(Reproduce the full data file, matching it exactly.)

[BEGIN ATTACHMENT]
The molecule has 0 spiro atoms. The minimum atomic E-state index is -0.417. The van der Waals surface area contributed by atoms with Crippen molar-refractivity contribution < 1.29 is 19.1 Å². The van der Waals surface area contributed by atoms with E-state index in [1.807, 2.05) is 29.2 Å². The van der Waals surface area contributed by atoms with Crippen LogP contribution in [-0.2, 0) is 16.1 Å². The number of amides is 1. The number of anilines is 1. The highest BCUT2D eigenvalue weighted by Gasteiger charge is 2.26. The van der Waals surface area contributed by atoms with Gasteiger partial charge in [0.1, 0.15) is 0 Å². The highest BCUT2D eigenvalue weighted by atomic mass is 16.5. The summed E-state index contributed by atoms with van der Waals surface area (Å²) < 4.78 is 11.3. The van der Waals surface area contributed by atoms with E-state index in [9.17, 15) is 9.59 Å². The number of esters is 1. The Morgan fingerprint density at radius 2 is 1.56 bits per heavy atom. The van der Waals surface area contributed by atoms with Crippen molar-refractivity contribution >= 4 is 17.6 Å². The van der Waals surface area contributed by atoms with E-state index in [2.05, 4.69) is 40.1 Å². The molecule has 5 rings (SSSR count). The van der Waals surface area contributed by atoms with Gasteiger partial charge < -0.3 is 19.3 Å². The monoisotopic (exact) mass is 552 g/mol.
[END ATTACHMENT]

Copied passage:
The molecule has 0 spiro atoms. The minimum atomic E-state index is -0.417. The van der Waals surface area contributed by atoms with Crippen molar-refractivity contribution < 1.29 is 19.1 Å². The van der Waals surface area contributed by atoms with E-state index in [1.807, 2.05) is 29.2 Å². The van der Waals surface area contributed by atoms with Crippen LogP contribution in [-0.2, 0) is 16.1 Å². The number of amides is 1. The number of anilines is 1. The highest BCUT2D eigenvalue weighted by Gasteiger charge is 2.26. The van der Waals surface area contributed by atoms with Gasteiger partial charge in [0.1, 0.15) is 0 Å². The highest BCUT2D eigenvalue weighted by atomic mass is 16.5. The summed E-state index contributed by atoms with van der Waals surface area (Å²) < 4.78 is 11.3. The van der Waals surface area contributed by atoms with E-state index in [9.17, 15) is 9.59 Å². The number of esters is 1. The Morgan fingerprint density at radius 2 is 1.56 bits per heavy atom. The van der Waals surface area contributed by atoms with Crippen molar-refractivity contribution >= 4 is 17.6 Å². The van der Waals surface area contributed by atoms with E-state index in [2.05, 4.69) is 40.1 Å². The molecule has 5 rings (SSSR count). The van der Waals surface area contributed by atoms with Gasteiger partial charge < -0.3 is 19.3 Å². The monoisotopic (exact) mass is 552 g/mol.